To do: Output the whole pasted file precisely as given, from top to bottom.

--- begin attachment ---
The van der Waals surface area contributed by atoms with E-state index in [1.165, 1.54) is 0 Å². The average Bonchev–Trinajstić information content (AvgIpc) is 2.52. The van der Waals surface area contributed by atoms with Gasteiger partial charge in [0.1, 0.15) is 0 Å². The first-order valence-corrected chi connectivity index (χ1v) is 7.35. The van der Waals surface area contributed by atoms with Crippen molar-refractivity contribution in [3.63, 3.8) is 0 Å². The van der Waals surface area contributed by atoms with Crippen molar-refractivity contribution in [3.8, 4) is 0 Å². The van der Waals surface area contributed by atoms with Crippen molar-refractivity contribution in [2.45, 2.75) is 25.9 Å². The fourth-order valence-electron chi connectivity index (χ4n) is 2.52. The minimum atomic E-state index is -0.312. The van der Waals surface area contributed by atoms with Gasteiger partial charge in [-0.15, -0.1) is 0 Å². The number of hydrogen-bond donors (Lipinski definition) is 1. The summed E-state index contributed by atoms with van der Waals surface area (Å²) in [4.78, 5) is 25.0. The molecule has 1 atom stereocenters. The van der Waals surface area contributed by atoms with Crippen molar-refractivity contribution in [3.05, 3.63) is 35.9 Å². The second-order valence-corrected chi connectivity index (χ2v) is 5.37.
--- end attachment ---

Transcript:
The van der Waals surface area contributed by atoms with E-state index in [1.165, 1.54) is 0 Å². The average Bonchev–Trinajstić information content (AvgIpc) is 2.52. The van der Waals surface area contributed by atoms with Gasteiger partial charge in [0.1, 0.15) is 0 Å². The first-order valence-corrected chi connectivity index (χ1v) is 7.35. The van der Waals surface area contributed by atoms with Crippen molar-refractivity contribution in [3.63, 3.8) is 0 Å². The van der Waals surface area contributed by atoms with Crippen molar-refractivity contribution in [3.8, 4) is 0 Å². The van der Waals surface area contributed by atoms with Crippen molar-refractivity contribution in [2.45, 2.75) is 25.9 Å². The fourth-order valence-electron chi connectivity index (χ4n) is 2.52. The minimum atomic E-state index is -0.312. The van der Waals surface area contributed by atoms with Gasteiger partial charge in [-0.15, -0.1) is 0 Å². The number of hydrogen-bond donors (Lipinski definition) is 1. The summed E-state index contributed by atoms with van der Waals surface area (Å²) in [4.78, 5) is 25.0. The molecule has 1 atom stereocenters. The van der Waals surface area contributed by atoms with Crippen molar-refractivity contribution in [3.05, 3.63) is 35.9 Å². The second-order valence-corrected chi connectivity index (χ2v) is 5.37.